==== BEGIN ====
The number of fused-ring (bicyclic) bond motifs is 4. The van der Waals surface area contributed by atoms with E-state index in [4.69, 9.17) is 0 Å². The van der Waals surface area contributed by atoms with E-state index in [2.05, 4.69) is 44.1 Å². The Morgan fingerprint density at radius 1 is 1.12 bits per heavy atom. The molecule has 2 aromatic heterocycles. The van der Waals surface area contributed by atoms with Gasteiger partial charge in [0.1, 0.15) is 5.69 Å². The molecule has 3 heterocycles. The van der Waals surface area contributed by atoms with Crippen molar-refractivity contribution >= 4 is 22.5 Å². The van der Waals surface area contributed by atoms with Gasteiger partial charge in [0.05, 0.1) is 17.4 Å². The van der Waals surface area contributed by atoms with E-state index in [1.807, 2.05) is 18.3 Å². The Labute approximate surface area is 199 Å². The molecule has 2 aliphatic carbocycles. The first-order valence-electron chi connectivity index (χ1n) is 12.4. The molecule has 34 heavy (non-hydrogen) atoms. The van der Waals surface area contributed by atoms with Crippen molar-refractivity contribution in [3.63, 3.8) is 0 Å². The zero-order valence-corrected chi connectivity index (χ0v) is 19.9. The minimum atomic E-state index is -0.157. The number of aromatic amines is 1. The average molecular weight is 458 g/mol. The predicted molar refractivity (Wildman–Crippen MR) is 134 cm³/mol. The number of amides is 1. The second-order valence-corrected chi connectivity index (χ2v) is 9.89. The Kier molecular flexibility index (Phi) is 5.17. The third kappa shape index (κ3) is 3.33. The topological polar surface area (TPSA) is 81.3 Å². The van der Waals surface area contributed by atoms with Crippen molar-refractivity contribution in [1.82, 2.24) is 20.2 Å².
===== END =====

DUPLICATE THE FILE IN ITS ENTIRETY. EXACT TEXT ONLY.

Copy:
The number of fused-ring (bicyclic) bond motifs is 4. The van der Waals surface area contributed by atoms with E-state index in [4.69, 9.17) is 0 Å². The van der Waals surface area contributed by atoms with E-state index in [2.05, 4.69) is 44.1 Å². The Morgan fingerprint density at radius 1 is 1.12 bits per heavy atom. The molecule has 2 aromatic heterocycles. The van der Waals surface area contributed by atoms with Gasteiger partial charge in [0.1, 0.15) is 5.69 Å². The molecule has 3 heterocycles. The van der Waals surface area contributed by atoms with Crippen molar-refractivity contribution >= 4 is 22.5 Å². The van der Waals surface area contributed by atoms with Gasteiger partial charge in [0.05, 0.1) is 17.4 Å². The van der Waals surface area contributed by atoms with E-state index in [1.807, 2.05) is 18.3 Å². The Labute approximate surface area is 199 Å². The molecule has 2 aliphatic carbocycles. The first-order valence-electron chi connectivity index (χ1n) is 12.4. The molecule has 34 heavy (non-hydrogen) atoms. The van der Waals surface area contributed by atoms with Crippen molar-refractivity contribution in [3.63, 3.8) is 0 Å². The zero-order valence-corrected chi connectivity index (χ0v) is 19.9. The minimum atomic E-state index is -0.157. The number of aromatic amines is 1. The average molecular weight is 458 g/mol. The predicted molar refractivity (Wildman–Crippen MR) is 134 cm³/mol. The number of amides is 1. The second-order valence-corrected chi connectivity index (χ2v) is 9.89. The Kier molecular flexibility index (Phi) is 5.17. The third kappa shape index (κ3) is 3.33. The topological polar surface area (TPSA) is 81.3 Å². The van der Waals surface area contributed by atoms with Crippen molar-refractivity contribution in [1.82, 2.24) is 20.2 Å².